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Science is the methodical study of nature including testable explanations and predictions. From classical antiquity through the 19th century, science as a type of knowledge was more closely linked to philosophy than it is now and, in fact, in the Western world, the term "natural philosophy" encompassed fields of study that are today associated with science, such as astronomy, medicine, and physics. However, during the Islamic Golden Age foundations for the scientific method were laid by Ibn al-Haytham in his Book of Optics. While the classification of the material world by the ancient Indians and Greeks into air, earth, fire and water was more philosophical, medieval Middle Easterns used practical, experimental observation to classify materials.

Today, the ever-evolving term "science" refers to the pursuit of knowledge, not the knowledge itself. It is often synonymous with "natural and physical science" and often restricted to those branches of study relating to the phenomena of the material universe and their laws. Although the term implies exclusion of pure mathematics, many university faculties include Mathematics Departments within their Faculty of Science. The dominant sense in ordinary use has a narrower use for the term "science." It developed as a part of science becoming a distinct enterprise of defining the "laws of nature"; early examples include Kepler's laws, Galileo's laws, and Newton's laws of motion. In this period it became more common to refer to natural philosophy as "natural science." Over the course of the 19th century, the word "science" became increasingly associated with the disciplined study of the natural world, including physics, chemistry, geology and biology. This sometimes left the study of human thought and society in a linguistic limbo, which was resolved by classifying these areas of academic study as social science. For example, psychology evolved from philosophy, and has grown into an area of study.

Currently, there are both "hard" (e.g. biological psychology) and "soft" science (e.g. social psychology) fields within the discipline. As a result, and as is consistent with the unfolding of the study of knowledge and development of methods to establish facts, each area of psychology employs a scientific method. Reflecting the evolution of the development of knowledge and established facts and the use of the scientific method, Psychology Departments in universities are found within: Faculty of Arts and Science, Faculty of Arts, and a Faculty of Science. Similarly, several other major areas of disciplined study and knowledge exist today under the general rubric of "science", such as formal science and applied science.

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A ribbon diagram of Dihydrofolate reductase
Enzyme kinetics is the study of the rates of chemical reactions that are catalysed by enzymes. The study of an enzyme's kinetics provides insights into the catalytic mechanism of this enzyme, its role in metabolism, how its activity is controlled in the cell and how drugs and poisons can inhibit its activity.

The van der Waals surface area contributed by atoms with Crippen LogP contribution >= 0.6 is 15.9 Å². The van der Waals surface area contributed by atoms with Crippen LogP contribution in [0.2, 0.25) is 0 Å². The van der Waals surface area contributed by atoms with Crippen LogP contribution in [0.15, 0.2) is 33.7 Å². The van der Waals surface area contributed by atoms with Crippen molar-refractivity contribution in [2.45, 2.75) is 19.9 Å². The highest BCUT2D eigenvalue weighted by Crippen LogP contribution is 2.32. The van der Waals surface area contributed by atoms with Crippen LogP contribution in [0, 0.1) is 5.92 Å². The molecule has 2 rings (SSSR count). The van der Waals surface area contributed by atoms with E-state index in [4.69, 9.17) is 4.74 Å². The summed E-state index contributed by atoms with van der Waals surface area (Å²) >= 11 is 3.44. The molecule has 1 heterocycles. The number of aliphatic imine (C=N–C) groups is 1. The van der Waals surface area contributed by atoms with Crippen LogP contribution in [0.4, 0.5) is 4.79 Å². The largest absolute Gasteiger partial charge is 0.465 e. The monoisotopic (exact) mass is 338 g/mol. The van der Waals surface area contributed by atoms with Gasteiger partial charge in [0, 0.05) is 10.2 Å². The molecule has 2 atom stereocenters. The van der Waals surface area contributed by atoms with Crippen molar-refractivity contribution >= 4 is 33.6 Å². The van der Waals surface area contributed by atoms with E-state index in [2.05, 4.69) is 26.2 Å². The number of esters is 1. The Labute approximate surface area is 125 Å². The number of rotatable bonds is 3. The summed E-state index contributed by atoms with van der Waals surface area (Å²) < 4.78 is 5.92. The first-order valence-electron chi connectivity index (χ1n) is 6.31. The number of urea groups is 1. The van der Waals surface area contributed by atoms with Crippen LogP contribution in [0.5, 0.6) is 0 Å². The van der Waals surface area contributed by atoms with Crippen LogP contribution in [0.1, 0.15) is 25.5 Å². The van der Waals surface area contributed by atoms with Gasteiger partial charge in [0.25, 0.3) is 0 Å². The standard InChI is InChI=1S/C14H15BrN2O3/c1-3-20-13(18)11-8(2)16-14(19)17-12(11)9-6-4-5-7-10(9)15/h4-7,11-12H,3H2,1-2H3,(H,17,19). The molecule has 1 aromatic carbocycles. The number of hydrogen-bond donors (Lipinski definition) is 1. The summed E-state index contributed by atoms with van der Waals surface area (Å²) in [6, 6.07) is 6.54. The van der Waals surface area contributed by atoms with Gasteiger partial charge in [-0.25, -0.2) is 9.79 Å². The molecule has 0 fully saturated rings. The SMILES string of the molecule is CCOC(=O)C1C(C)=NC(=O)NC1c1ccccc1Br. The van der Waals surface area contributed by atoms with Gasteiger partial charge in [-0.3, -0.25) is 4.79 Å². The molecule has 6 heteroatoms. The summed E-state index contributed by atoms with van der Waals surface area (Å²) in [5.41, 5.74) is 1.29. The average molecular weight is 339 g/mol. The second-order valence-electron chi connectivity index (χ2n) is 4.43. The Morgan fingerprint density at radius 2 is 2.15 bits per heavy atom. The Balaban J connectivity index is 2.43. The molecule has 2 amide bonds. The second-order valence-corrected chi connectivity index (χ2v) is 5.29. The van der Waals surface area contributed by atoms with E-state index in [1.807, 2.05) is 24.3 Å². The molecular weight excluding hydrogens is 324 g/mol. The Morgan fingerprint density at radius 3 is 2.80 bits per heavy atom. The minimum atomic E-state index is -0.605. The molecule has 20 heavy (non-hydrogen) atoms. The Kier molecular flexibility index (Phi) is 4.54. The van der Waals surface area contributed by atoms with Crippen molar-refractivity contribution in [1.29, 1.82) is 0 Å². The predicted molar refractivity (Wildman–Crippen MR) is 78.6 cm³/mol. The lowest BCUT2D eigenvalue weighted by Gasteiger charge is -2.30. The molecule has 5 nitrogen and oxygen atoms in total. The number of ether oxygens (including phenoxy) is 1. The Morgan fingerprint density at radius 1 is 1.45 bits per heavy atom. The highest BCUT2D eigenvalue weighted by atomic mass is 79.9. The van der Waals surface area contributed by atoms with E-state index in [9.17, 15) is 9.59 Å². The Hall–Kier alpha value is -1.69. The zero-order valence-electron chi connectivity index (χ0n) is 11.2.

Enzymes are molecules that manipulate other molecules — the enzymes' substrates. These target molecules bind to an enzyme's active site and are transformed into products through a series of steps known as the enzymatic mechanism. Some enzymes bind multiple substrates and/or release multiple products, such as a protease cleaving one protein substrate into two polypeptide products. Others join substrates together, such as DNA polymerase linking a nucleotide to DNA. Although these mechanisms are often a complex series of steps, there is typically one rate-determining step that determines the overall kinetics. This rate-determining step may be a chemical reaction or a conformational change of the enzyme or substrates, such as those involved in the release of product(s) from the enzyme.

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Gallium melts in your hand.
Cr: Foobar

Gallium (IPA: /ˈgaliəm/) is a chemical element that has the symbol Ga and atomic number 31. A rare, soft silvery metallic poor metal, gallium is a brittle solid at low temperatures but liquefies slightly above room temperature and will melt in the hand. It occurs in trace amounts in bauxite and zinc ores. An important application is in the compound gallium arsenide, used as a semiconductor, most notably in light-emitting diodes (LEDs).

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Claudius Galenus of Pergamum
Claudius Galenus of Pergamum (129-200 AD), better known in English as Galen, was an ancient Greek physician. His views dominated European medicine for over a thousand years. From the modern viewpoint, Galen's theories were partially correct and partially flawed: he demonstrated that arteries carry blood rather than air, and conducted the first studies of nerve, brain, and heart function. He also argued that the mind was in the brain, not in the heart as Aristotle had claimed.

However, much of Galen's understanding is flawed from the modern point of view. For example, he did not recognize blood circulation and thought that venous and arterial systems were separate. This view did not change until William Harvey's work in the 17th century.

Did you know...

Golden Lion Tamarin

  • ...that the Witch's hat is the common name of a colourful orange-red toadstool?
  • ...that Derek Freeman was an anthropologist whose refutation of Margaret Mead's work "ignited controversy of a scale, visibility, and ferocity never before seen in anthropology"?

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